Funnel prop used by John Frederick Peto, between 1890 and 1910 / unidentified photographer. John Frederick Peto and Peto family papers, Archives of American Art, Smithsonian Institution.

Aug 08

19th-century Luminary Beard-off: William Cullen Bryant (left) vs. Hiram Powers. Go!
Hiram Powers and William Cullen Bryant, ca. 1865 / unidentified photographer. Hiram Powers papers, Archives of American Art, Smithsonian Institution.

19th-century Luminary Beard-off: William Cullen Bryant (left) vs. Hiram Powers. Go!

Hiram Powers and William Cullen Bryant, ca. 1865 / unidentified photographer. Hiram Powers papers, Archives of American Art, Smithsonian Institution.

Aug 07

Painter Honoré Sharrer clearly had a thing for shifty-eyed dogs…remember this suspicious character?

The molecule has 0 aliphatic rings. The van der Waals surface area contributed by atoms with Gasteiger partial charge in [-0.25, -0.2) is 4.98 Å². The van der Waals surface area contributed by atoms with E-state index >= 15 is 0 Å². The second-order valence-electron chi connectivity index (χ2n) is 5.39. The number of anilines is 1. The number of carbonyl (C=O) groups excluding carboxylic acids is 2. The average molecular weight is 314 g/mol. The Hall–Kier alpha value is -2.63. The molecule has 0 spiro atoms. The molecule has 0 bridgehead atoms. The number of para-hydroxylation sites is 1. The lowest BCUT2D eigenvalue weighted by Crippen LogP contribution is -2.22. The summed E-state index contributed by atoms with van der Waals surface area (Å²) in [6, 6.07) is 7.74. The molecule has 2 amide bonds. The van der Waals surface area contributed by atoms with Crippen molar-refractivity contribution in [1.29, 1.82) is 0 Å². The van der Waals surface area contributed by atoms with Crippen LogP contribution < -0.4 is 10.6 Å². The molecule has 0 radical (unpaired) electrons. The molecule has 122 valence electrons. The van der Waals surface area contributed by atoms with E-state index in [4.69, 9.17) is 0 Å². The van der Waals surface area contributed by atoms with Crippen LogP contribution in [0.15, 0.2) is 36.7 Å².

Detail from Honoré Sharrer study for the painting Two dogs in a still life, not after 1997. Honoré Sharrer papers, Archives of American Art, Smithsonian Institution.

Painter Honoré Sharrer clearly had a thing for shifty-eyed dogs…remember this suspicious character?

Detail from Honoré Sharrer study for the painting Two dogs in a still life, not after 1997. Honoré Sharrer papers, Archives of American Art, Smithsonian Institution.

Aug 06

smithsonian:

This day in history, pop artist Andy Warhol was born in Pittsburgh, PA. Many of Warhol’s works of art focused upon celebrity culture, as well as branding & advertising; some of his most famous imagery displayed Marilyn Monroe and Campbell’s Tomato Soup cans. The artist attracted hoards of fans, including musicians and activists like John Lennon and Yoko Ono. Photo courtesy of archivesofamericanart